agendas of many communities across the United States and the world.
However, water supply reservoirs and withdrawals from surface water or
groundwater can also have significant negative environmental impacts
and do not address the root problem of the need to use our limited water
supply wisely.
Environmental Impacts
Reservoirs, created by damming streams and sometimes pumping water
from other surface waters, are often the first choice of water authorities
seeking to meet demand due to the apparent quick fix provided by the
ease of creating a large amount of storage. However, adverse impacts
of impoundments and withdrawals (direct or for pumped storage) are
well documented in the literature and include effects on the impounded
areas, as well as upstream and downstream reaches.1-4The United States
Geological Survey (USGS) has determined that hydrologic alteration is the
primary cause of ecological impairment in river and stream ecosystems.4
The conversion from lotic (moving water) to lentic (non-flowing water)
makes impounded areas unsuitable habitat for riverine species. Many spe-
cies, particularly migratory fish and associated species, cannot bypass the
barrier to reach habitat and spawning grounds in upstream reaches.
The physical, chemical, and biological health of the downstream reaches
may be greatly impacted due to numerous changes when releases are
managed for purposes related to reservoir use. Downstream hydrology
can be altered in ways that degrade physical stability and disrupt sediment
transport dynamics. Decreased flows may result in habitat-smothering
sedimentation; increased velocities may scour and erode stream banks.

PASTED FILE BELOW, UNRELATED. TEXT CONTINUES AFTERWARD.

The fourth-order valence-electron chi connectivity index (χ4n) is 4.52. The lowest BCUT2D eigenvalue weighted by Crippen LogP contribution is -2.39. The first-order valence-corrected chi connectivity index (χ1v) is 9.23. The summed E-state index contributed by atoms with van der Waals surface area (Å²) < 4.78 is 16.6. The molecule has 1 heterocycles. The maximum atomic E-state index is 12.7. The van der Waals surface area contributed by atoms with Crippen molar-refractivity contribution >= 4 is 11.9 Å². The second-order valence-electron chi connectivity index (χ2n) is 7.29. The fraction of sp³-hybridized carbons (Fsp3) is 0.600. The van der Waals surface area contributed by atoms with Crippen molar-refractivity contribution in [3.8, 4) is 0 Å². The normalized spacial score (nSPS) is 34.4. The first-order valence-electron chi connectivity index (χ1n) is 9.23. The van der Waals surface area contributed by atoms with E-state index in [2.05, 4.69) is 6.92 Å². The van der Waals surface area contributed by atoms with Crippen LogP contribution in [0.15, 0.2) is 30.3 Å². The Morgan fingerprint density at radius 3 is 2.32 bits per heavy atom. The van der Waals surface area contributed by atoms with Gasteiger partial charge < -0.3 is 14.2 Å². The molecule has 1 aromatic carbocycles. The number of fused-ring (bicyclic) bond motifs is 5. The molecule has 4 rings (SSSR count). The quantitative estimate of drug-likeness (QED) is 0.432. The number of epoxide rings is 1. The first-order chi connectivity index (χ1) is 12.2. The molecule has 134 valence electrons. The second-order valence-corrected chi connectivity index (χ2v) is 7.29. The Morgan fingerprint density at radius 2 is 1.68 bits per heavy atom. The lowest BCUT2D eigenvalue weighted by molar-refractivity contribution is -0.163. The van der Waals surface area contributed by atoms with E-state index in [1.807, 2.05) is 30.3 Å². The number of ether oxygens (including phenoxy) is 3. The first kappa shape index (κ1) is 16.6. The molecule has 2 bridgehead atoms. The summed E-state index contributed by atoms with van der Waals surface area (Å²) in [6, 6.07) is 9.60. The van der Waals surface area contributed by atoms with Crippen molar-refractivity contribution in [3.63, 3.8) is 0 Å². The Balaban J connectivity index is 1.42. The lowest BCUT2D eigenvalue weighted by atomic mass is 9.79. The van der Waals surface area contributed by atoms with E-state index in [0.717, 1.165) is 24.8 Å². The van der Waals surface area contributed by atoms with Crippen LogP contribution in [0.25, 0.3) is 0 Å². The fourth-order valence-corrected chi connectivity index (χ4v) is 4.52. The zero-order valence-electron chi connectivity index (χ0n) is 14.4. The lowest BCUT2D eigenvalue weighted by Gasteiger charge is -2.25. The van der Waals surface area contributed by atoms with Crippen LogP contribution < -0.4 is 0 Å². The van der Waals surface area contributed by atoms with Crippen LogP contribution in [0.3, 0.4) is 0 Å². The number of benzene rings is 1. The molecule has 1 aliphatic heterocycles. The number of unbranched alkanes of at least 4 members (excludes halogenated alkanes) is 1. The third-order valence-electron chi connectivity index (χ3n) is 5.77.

Altering the hydrologic regime can impact water quality, eliminate natu-
ral variability, change water and food transport downstream, increase
temperature and nutrients, decrease dissolved oxygen levels, and induce
cyclical changes in cues for life cycle events of aquatic species.
Narrower ranges of flows disconnect rivers and streams from floodplains,
reducing hydration of riparian areas and limiting access to habitat for
some aquatic species. A modified rate of change in stream flows can devastate riparian species
such as cottonwoods, whose successful seedling growth depends on the rate of groundwater
recession following floodplain inundation.5 Withdrawals and impoundments reduce the volume of
water downstream, which can impact water quality, may require recalculation of National Pollutant
EPA Statement of Principles on Efficient
Water Use
1992, Reaffirmed in 2014 EPA Office ofWater
memo from Deputy Assistant Administrator Nancy
K. Stoner, Statement of Principles on Efficient Water
Use and the WaterSense Program90-91
•	In order to meet the needs of existing and fu-
ture populations and ensure that habitats and
ecosystems are protected, the nation's water
must be sustainable and renewable. Sound
water resource management, which empha-
sizes careful, efficient use ofwater, is essential
to achieve these objectives.
•	Efficient water use can have major environ-
mental, public health, and economic benefits
by helping to improve water quality, maintain
aquatic ecosystems, and protect drinking
water resources. As we face increasing risks
to ecosystems and their biological integrity,
the inextricable link between water quality
and water quantity becomes more important.
Water efficiency is one way of addressing water
quality and quantity goals.
•	The efficient use ofwater can prevent pollution
by reducing wastewater flows, recycling pro-
cess water, reclaiming wastewater, and using